Experts explain why financial advice has changed so much

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Some financial advice never changes: Live below your means. Save for a rainy day. Borrow only what you can afford to repay.

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But over time, the world changes and we have to adapt, including how we manage our finances. Here’s how and why financial advice has changed over the years, according to financial planning experts.

To buy a house

“Before, as soon as young adults graduated, they bought their first house and it was kind of a right of passage,” said Gary Grewal, CFP, author and writer at Five Financiers. “Now with extremely high property prices and a remote/nomadic workforce, buying a home is no longer good advice for everyone.”

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In fact, he added, many young adults simply aren’t interested in buying a home if they have to give up their experiences and flexibility. Many have decided that renting and investing the difference is a better way to go.

Saving for retirement

In the 1980s and 1990s, Grewal said, it was not uncommon for workers to stay with the same employer for 20 to 40 years. Then they would retire with a pension very close to their real salary. These workers did not have to worry about how to invest to meet their retirement savings needs, because their employer took care of it.

However, pensions are quite rare outside the public sector. And a record number of workers are self-employed. So the advice that employees must stay in their jobs for decades to receive a full pension no longer applies to the general population, according to Grewal. “People are being told to invest in index funds on their own and through IRAs or 401(k)s instead.”

Financial planning

Matt Sotir, a Boston-based financial advisor with Fair Trade Advisorssaid that the financial sector was highly segmented 50 years ago.

“Investments, insurance, tax and legal advice were individual disciplines that were separated legally (companies couldn’t give advice in these other areas) and practically (the technology didn’t exist to collaborate between companies) “, he explained.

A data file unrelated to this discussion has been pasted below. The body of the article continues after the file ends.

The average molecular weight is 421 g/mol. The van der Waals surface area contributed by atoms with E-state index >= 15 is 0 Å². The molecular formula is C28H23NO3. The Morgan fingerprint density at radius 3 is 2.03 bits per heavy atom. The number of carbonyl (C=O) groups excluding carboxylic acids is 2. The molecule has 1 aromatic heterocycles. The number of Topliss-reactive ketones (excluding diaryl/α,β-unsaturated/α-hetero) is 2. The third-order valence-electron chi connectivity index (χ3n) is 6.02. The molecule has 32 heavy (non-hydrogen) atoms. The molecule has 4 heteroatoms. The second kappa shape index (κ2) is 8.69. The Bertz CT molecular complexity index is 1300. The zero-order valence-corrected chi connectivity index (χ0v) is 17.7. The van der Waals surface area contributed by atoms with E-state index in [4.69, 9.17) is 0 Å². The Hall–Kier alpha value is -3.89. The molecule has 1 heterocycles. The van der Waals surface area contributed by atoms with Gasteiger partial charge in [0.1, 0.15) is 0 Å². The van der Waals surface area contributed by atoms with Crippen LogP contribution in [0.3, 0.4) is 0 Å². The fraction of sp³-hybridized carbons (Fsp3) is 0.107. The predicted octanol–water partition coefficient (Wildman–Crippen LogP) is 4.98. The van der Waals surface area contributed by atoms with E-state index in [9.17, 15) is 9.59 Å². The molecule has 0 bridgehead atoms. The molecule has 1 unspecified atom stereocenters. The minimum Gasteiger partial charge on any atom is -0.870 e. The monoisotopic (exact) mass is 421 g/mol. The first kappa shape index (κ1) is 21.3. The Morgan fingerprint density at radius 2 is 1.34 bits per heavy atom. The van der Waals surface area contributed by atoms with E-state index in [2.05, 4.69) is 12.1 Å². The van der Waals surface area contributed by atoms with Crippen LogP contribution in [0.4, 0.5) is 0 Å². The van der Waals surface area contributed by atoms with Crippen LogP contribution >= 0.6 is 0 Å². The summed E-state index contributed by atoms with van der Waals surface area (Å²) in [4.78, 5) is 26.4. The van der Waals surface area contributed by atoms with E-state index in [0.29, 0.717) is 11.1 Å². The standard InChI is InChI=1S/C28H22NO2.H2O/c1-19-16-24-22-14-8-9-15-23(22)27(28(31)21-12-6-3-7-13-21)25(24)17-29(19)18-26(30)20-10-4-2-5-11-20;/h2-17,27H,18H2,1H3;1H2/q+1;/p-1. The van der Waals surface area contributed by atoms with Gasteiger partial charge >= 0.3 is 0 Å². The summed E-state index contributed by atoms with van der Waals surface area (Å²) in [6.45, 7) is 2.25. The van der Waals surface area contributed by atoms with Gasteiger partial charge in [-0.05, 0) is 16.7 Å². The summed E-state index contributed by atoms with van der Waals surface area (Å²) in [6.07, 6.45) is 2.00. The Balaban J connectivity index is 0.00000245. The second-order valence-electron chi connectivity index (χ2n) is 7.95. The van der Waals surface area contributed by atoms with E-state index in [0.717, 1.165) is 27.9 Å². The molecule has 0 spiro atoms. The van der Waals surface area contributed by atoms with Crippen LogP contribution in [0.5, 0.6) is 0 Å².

Investments were also generally based on commissions rather than fees, and many services were only available to wealthy clients.

Over the years, these barriers to interdisciplinary planning have diminished, Sotir said. Companies are now allowed to provide comprehensive services – and at a more affordable cost through tools such as email, online meetings and integrated software.

Sotir added, “Easy access to information and low-cost investment platforms have also empowered educated consumers to self-manage their financial futures in ways that were unthinkable a few decades ago.”

How we get advice

It’s not just financial advice that has changed. The way we access this information has also evolved.

“Thanks to advances in technology, there are so many more sources of information – as well as misinformation – out there today,” said Michael Schwartzfinancial advisor at Northeast Financial Network in Cranford, NJ

It can be difficult to know who to trust, even when it comes to personal finances.

“The ability for anyone to blog or tweet on the internet can cause immense conflict and confusion,” he said. “As such, we always recommend that clients think critically and seek advice from experts.”

Schwartz also pointed out that the dramatically increased speed of news cycles is causing markets to react faster than ever.

“Often portfolios grow faster than they really should, giving false hope,” he said. “In turn, values ​​are falling faster than they should, creating a lot of anxiety.”

But the best course of action when markets experience volatility has remained the same: turn a deaf ear and keep thinking long term.

“While the investment roller coaster may be more tumultuous than ever,” Schwartz said. “Ultimately, everything will balance out for proper long-term performance and growth.”

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About the Author

Casey Bond is a seasoned editor and writer who has covered personal finance for over a decade. Currently, she is a reporter for HuffPost covering money, home, and life. Previously, she held editorial leadership positions at Student Loan Hero and GOBankingRates. Casey’s work has also appeared on Yahoo!, Business Insider, MSN, The Motley Fool, US News & World Report, Forbes, TheStreet and more.